Not to mention that the Tigers’ defense isn’t that good, either. Yes, for the most part it’s better than Manly’s, but you may be interested to learn that over the last 4 weeks, the two sides have an almost identical LBCVOA of 1.17% and -3.09% – with Manly’s being the slightly better one. Add in the loss of the Tigers’ best middle defender, Elijah Taylor, and perhaps we shouldn’t be immediately assuming that the Tigers’ defense will be the difference.
Of course, it’s still difficult to back the Sea Eagles here. Last week, they managed to post 34 points, and they still lost. The Tigers have all the motivation in the world, while the Eagles seem to just be counting down the days until the end of the season. But if we’re purely discussing football ability – and we remember that it is Thursday – we keep coming back to that question: ‘why not Manly?’.
Our tip: Sea Eagles
Warriors v Panthers
Offense VOA: Warriors -4.76% (10th), Panthers 8.26% (4th)
Defense VOA: Warriors 7.77% (12th), Panthers 1.76% (9th)
Ignoring for a moment that both of these sides were raging hot favourites last weekend, was anyone really that that surprised that they both lost?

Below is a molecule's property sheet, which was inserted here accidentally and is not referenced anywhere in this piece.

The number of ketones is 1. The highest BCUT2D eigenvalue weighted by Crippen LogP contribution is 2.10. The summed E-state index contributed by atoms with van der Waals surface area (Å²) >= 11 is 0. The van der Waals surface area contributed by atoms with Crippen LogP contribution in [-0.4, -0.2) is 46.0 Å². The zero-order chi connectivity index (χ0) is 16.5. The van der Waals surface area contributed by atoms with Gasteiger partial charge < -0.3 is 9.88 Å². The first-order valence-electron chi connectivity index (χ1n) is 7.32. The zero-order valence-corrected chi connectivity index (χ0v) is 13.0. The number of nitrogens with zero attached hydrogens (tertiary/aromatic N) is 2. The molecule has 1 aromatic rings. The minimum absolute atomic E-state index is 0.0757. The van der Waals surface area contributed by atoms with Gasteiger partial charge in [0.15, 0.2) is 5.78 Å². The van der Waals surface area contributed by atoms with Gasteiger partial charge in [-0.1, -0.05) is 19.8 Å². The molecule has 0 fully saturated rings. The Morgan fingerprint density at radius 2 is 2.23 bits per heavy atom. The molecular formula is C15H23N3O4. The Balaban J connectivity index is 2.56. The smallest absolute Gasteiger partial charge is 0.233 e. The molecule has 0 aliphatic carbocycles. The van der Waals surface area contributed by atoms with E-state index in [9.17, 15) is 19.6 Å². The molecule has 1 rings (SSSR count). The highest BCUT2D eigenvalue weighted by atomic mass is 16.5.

Sure, they’re both comfortably in the Top 8, but for as many good performances as both these teams have registered, they’ve turned as many stinkers, if not more. The Warriors have so far registered losses to bottom 8 teams the Bulldogs and Titans, they’ve given up 50 points to the Storm, and they got hammered 36-4 by the Panthers’ reserve grade team back in Round 17. The Panthers, meanwhile, haven’t been any better, with losses to the Knights, Cowboys, Sea Eagles and Bulldogs, their own 50 point embarrassment against Brisbane; and that’s only counting the games they’ve lost. Penrith have also been dreadful for extended periods in most of the games they’ve won. If you’re looking for consistent excellence in the NRL, you’re probably best served looking elsewhere.